Separation - housing/mortgage confusion

(6 Posts)
Acheybrain Sat 07-May-16 10:25:58

I cannot figure this at all. Considering splitting up with husband but not quite at the place to do it just yet.

Recently relocated, renting. My problem is that we are about to buy a house. Haven't exchanged on it yet. I won't be able to pay for the mortgage myself. I am a SAHM and even if it doesn't take a long to find work, it would need to pay enough to cover childcare costs. So I think it'd be at least a year until I work.

When I do get a job.... It will never allow me to get a mortgage on my own. I was earning £30k 7 years ago so even if I got close to that (highly unlikely) I still couldn't even get a flat for us where we live. £250k+ for a 2 bed. I'm more likely to be earning half that.

So if we split equity rather than buy - about £150k so £70k each, I will be living off that, understandably (i assume) wouldn't get benefits. Until I find a job that'll pay rent. 2 bed flat £1200 per month (incidentally more than our mortgage repayments).

If we are 50/50 eventually on residence (once youngest is at school) I wouldn't get CSA type payments.

Do I just accept that I rent rest if my life?

Eventually I would hope that a divorce settlement would help me with pension for later years. But that doesn't help me figure what to do now.

It would feel grossly unfair to buy this house and then announce I want to split.

I know I need legal advice - and DH might have views or a solution once I pluck up the courage to talk to him. We're trying to work on things but it's not happening.

Just wondering what to do. Do we pull out if this house purchase? It's the first 3 bed in our budget in months so maybe we take the chance of our kids having a 3 bed house with garden near school and work out the 2nd property after that.

Any thoughts - or far too complicated a post??? grin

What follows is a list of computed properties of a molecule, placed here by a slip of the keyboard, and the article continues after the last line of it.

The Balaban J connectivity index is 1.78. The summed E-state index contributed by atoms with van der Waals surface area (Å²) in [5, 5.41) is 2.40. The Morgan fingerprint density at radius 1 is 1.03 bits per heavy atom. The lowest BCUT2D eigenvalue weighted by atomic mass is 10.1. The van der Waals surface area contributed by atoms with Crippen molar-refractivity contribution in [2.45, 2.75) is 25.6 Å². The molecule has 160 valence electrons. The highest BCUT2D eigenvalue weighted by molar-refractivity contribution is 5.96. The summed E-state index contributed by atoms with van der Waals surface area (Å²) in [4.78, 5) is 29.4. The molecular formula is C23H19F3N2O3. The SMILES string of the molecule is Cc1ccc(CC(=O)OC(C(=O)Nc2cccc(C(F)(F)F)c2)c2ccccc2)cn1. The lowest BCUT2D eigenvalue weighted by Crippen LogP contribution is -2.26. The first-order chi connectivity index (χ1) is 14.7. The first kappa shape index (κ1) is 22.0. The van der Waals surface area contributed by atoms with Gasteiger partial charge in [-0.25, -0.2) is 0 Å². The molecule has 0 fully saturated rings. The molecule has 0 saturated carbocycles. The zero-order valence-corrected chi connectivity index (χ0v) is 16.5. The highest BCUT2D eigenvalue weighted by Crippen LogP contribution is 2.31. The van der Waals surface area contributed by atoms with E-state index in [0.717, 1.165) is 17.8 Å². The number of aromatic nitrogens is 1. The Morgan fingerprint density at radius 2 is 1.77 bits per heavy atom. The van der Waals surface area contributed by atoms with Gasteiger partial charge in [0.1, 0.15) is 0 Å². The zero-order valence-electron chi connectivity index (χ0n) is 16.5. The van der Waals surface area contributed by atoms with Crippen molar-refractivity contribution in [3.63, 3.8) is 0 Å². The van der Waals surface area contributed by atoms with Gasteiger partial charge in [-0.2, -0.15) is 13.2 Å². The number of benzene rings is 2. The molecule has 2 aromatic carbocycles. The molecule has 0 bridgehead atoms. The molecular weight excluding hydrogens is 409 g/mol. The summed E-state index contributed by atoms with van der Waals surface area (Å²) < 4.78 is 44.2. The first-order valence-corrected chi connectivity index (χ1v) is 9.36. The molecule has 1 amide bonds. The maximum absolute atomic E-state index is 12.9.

Fourormore Sat 07-May-16 13:26:12

My understanding is that if you want to remain in the marital home, you have to be able to afford the mortgage yourself. Could be different if your husband is a very high earner but if children arrangements are 50/50 then the court would be looking to make sure the children were adequately housed while with both parents.

Buying a house when you want to divorce sounds like madness, if only to be chucking legal fees, stamp duty etc at a house that may have to be sold.

Have you been married for a very long time?

I would strongly recommend getting legal advice on where you're likely to stand.

Acheybrain Sat 07-May-16 14:09:24

Not long. Married 5 years, together 20. He earns about £70k.

God. I'm missing the obvious. He keeps the house. He can afford it. I rent a flat. I guess that's where the children get their family home and garden. And if it's 50/50 residence I guess why not.

I assume we'll aim for 50/50 but not for the next couple of years while they're so little as he has a long commute.

How does anyone figure this stuff out. Yep, legal advice needed.

Fourormore Sat 07-May-16 14:16:52

I don't think he'd keep everything, even if it was 50/50.
The difficult thing is that everyone's circumstances are so different, it's impossible for anyone on a forum like this to say what you could end up with. I'd book an appointment with a solicitor so you've got a good idea of where you stand smile

Acheybrain Sat 07-May-16 14:21:59

Yep. Will do. It's difficult not to keep trying to think it all out. Solicitor is scary. The house purchase is forcing me to deal with things when I'm not really ready. Maybe that's not a bad thing! Thanks.

Acheybrain Sat 07-May-16 14:28:25

I'm confused though, can't mumsnetters manage it all for me?! grin

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